Although it looks somewhat like it came from the set of Pirates of the Caribbean, The Wife liked it and had to have it. For my part, I recognized the was $1,000, which is a lot for a guy like me...but the same piece made by an American or Italian company would cost three to five times as much, far beyond my means. So, I had bitten the bullet and bought, satisfied with the solid tropical hardwood construction and those wrought iron doors.

That was about eighteen months ago. But this Friday morning, as The Wife slid it away from the wall, the sideboard delivered another blast of special uniqueness.

Powderpost beetle frass piles inside as well as out.

I reacted as would any good Pirate....Arrrrgh!

I immediately recognized the scourge of the lumber industry: Powderpost beetles. So that's what had been buzzing me the previous evening...the beetles were in full emergence mode. As you can see from the photos, this was no incidental infestation of a small component of the sideboard...these things were everywhere, from the botton shelf to the drawers. Houston, we have a problem.

The beetles; some still alive, but inactive in the coolness of the morning.

Now, wood pests like this are the target of the global phytosanitary programs such as ISPM-15, and I have shared with you how thorough the port inspectors are in Australia. Such programs are usually two-fold: they require product manufacturers to heat-treat or chemically fumigate their biological products prior to exportation, or to manufacture them from kiln-dried raw material; and it empowers national port authorities to inspect for signs of insects or damage and to quarantine and treat, at the shippers expense, any products found to be infested.

But our Indian sideboard shows the flaws in both aspects of such programs. First, the producer of the product claimed to have manufactured it from reclaimed and kiln-dried wood, which should have guaranteed that any infestation would have been killed prior to shipment.

Organic and Eco-friendly!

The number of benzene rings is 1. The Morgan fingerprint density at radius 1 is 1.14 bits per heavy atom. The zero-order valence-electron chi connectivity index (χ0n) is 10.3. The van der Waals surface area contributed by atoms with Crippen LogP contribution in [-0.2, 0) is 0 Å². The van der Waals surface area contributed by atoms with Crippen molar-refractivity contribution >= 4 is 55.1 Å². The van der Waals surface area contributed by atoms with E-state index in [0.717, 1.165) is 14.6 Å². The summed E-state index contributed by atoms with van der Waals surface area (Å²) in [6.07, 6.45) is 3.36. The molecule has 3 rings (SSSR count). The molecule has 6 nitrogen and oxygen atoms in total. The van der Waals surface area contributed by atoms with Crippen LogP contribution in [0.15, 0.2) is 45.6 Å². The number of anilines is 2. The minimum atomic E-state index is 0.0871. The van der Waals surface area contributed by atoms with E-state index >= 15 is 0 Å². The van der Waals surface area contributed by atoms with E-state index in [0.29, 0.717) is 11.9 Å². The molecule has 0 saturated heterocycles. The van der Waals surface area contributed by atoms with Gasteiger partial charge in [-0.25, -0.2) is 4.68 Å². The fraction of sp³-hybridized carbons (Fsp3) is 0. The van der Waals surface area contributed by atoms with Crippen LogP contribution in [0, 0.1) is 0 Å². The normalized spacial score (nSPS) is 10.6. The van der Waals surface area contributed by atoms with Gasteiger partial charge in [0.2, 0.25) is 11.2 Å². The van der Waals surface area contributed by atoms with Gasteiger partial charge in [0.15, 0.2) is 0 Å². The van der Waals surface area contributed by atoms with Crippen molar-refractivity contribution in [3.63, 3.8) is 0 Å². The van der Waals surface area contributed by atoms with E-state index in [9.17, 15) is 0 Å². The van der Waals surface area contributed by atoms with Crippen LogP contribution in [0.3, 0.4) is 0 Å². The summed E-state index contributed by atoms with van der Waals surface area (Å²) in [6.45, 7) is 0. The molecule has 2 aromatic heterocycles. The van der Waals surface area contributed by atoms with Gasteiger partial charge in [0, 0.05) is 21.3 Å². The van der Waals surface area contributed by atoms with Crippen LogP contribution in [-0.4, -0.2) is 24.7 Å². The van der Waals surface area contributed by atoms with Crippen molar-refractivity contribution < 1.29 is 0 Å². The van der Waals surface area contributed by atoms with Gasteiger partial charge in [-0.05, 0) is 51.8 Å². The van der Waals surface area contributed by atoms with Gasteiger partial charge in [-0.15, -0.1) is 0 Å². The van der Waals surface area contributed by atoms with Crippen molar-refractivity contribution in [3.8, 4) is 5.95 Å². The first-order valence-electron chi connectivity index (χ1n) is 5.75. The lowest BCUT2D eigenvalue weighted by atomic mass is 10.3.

Kiln-dried! But..."Some changes are natural and should be expected." Fair warning.

Obviously, either the wood was not thoroughly kiln-dried, or those are some super heat-resistant species of the beetle. The original weight of the piece leads me to suspect the former, and would have tipped me off to the green wood had not I assigned the unnatural heaviness to those iron grates. I wish I would have used a hand-held moisture meter on it when I first bought it. So, the first flaw in international phytosanitary measures...they rely on the veracity of the manufacturer as maintained in the product documentation. Meaning, just because a product is certified as kiln-dried, or pallets are certified ISPM-15 compliant, doesn't necessarily mean they are. (Note: ISPM-15 is a treatment regime specifically for wood pallets and packaging, and as such, does not regulate finished wood products such as my sideboard.  See the update below for some helpful reader feedbck.)

The second flaw in these programs is the relative ineffectiveness of the inspection regime used by any importing country, regardless of how thorough the inspectors are. I won't go into all the statistics; let it suffice to say that in my modest opinion, a very, very small percentage of any infested plants, food, or product imported into any country will be detected. This case shows one reason...some pests remain hidden until well after importation and sale. The powderpost beetle pupae in wood stay in development for months or years, depending on the species of beetle and wood, and the moisture conditions of the wood. In this case, they took at least eighteen months to wife's frequent cleaning and the presence of live beetles at our Thanksgiving feast ensures that this emergence was very recent.

First things first. I had to take action. Returning the piece was out of the question...those five delivery guys had sworn never to return. Besides, the wife loved it. So, I determined to fumigate the piece...I was going to tarp it in place with duct-tape to seal it, and blast it with the meanest-looking aerosol I could find at the local hardware store. But close reading of the various labels, warning of the danger to the various small and medium-sized children, dog, and tropical fish in our home, gave me pause. This was clearly going to be a job for a professional, with everyone out of the house for a few hours, if I wanted to fumigate it safely.

So I opted for the next best action, which I hope will work. I purchased a bottle of Bayer Advanced insecticide that claimed to be formulated for wood-infesting insects, and to be effective for up to twelve months. Borate-based insecticides are usually recommended for powderpost beetles, as they are better at penetrating the wood. However, the hardware store didn't have any, and although I located a couple of products online, I wanted to take action so that The Wife could get on with her Christmas cheer. I needed her to be of good cheer. Beetle frass did not have her in a cheery mood.